Reimagining the Camino de Santiago guidebook

Sandy Brown (Rev)
By Sandy Brown (Rev)
6 minute read

When Cicerone approached Seattle-based Sandy Brown with a bold vision for the next Camino de Santiago guidebook, he was immediately won over. It would set a new, unparalleled standard for one of the most travelled pilgrimage routes in the world.

When my first guidebook to the Camino de Santiago arrived in the mail in 2008, I was beside myself with delight. I read it, studied it and practically slept with it under my pillow until I was finally able to toss it into my pack and head out onto the Camino Francés that May. As I walked step-by-step with it in hand, I found myself loving it, hating it, ignoring it, puzzling over it, cursing it, scribbling in it, treasuring it. When it was all done and I’d finally arrived back home, I lovingly put it on my bookshelf knowing that like my walking stick or my credential, it had become one of my dear companions, a character who had played an important role in my month-long walk to the tomb of St James on the Camino de Santiago.

Fast-forward 10 years later to my dining room in Seattle. Sipping tea across the table from me were Jonathan and Joe Williams of Cicerone Press, asking me to write a new Cicerone guidebook for the Camino. My first Camino had simply whetted my appetite for long-distance pilgrimage trekking. In the intervening 10 years I’d walked 10 other pilgrim routes, completed a guidebook on the Way of St Francis, started my own travel company, and led groups of pilgrims to discover the joys of stepping away from their lives for a couple of weeks and discovering the world of European pilgrimage.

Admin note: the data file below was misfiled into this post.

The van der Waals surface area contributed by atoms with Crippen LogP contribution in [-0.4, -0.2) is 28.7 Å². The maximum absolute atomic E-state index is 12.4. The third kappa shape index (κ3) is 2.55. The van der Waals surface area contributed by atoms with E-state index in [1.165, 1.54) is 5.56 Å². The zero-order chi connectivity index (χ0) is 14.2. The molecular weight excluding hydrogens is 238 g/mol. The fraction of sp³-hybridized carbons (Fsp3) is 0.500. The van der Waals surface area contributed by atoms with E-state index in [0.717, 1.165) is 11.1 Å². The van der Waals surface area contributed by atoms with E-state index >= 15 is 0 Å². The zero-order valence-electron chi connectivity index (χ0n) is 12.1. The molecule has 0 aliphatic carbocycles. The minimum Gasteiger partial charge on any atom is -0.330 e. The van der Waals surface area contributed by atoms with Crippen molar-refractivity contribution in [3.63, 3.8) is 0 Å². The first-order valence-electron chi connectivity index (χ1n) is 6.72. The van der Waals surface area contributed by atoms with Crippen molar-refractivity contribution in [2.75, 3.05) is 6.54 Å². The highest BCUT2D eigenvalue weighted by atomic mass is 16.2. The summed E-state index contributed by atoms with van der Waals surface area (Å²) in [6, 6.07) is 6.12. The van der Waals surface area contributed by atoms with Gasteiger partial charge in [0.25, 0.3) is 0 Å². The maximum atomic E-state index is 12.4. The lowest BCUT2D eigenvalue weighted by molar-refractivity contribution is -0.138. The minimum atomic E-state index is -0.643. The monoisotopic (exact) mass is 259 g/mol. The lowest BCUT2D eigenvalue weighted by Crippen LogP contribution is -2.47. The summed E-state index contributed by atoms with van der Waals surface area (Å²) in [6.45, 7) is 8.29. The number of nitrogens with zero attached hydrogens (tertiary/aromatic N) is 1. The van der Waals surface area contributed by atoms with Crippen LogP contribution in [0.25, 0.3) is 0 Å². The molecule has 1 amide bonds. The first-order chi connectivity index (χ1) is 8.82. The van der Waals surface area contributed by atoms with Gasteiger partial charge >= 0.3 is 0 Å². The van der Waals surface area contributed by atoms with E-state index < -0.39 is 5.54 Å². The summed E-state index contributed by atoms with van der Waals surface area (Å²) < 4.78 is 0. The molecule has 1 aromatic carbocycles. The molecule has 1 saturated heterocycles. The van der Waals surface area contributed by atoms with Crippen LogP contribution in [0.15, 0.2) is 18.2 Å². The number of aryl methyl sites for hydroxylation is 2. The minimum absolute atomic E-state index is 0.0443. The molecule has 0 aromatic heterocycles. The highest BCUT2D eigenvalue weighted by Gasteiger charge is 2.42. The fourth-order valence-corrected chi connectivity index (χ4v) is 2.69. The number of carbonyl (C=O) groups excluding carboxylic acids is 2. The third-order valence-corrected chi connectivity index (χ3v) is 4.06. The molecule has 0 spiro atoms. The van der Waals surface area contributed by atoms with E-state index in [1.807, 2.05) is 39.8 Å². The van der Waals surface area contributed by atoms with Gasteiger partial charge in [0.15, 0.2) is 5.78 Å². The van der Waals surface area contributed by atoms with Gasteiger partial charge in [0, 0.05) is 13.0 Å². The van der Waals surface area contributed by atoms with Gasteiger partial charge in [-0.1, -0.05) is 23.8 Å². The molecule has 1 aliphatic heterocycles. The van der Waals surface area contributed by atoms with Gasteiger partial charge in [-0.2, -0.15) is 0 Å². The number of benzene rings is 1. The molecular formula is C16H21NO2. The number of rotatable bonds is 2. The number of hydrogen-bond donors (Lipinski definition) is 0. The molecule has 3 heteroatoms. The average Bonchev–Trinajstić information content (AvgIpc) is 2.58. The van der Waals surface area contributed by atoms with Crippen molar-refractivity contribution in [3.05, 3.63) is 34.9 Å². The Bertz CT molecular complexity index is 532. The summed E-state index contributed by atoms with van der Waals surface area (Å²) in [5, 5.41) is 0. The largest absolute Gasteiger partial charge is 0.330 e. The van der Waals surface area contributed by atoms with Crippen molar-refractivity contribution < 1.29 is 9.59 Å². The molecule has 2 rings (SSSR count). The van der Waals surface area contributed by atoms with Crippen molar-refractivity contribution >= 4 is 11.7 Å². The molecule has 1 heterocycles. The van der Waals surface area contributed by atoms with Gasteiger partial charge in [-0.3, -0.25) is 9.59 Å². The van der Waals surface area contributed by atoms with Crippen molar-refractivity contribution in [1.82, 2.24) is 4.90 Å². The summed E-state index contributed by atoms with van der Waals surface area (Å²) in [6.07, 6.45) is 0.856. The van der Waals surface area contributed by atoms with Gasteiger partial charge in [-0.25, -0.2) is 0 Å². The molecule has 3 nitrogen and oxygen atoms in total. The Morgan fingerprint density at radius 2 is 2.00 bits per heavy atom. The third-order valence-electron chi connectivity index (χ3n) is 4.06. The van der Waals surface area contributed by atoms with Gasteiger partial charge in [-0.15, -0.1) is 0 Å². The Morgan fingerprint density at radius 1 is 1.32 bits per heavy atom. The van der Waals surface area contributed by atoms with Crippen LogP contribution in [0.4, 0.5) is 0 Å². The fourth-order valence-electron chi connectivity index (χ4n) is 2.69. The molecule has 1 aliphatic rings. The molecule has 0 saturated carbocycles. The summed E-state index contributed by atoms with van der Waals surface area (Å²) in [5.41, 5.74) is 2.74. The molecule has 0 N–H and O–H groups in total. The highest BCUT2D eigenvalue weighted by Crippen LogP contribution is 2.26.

Sandy
The author (in blue) with wife Theresa and new friends begin their 2018 Camino at Saint-Jean-Pied-de-Port, France

International standard

As Jonathan and Joe sat at my dining table, they cast a bold vision. The new guide should set an international standard for pilgrim guidebooks, with an unparalleled set of advantages for readers, including:

  • A separate map booklet that could easily be tucked into a pants pocket so a walker would have a clear, visual guide to every step along the way
  • Options to Finisterre and Muxia, providing readers with information about how to walk beyond Santiago to the popular towns along the Atlantic coast
  • Details on all low-cost lodgings, including the over 500 albergues on the route
  • An accompanying smartphone app with GPS guidance to bring the guidebook into the online age
Sansol
A band of pilgrims walk five abreast before Sansol, Spain

With over 400 trekking, biking and mountaineering guidebooks in print, Cicerone’s talented crew of editors and designers would ensure it was a high-quality product. Cicerone had already produced one of the first guidebooks on the Camino, with Alison Raju as author, based on her 1990 walk. To help even further, Cicerone underwrote an excellent crew of contributors for the photography (Rod Hoekstra), accommodation database (Rocky Brown Nieblas) and trail variants (Mike Wells). What was left for me was to turn the walk into words, so the readers could turn the words into the walk.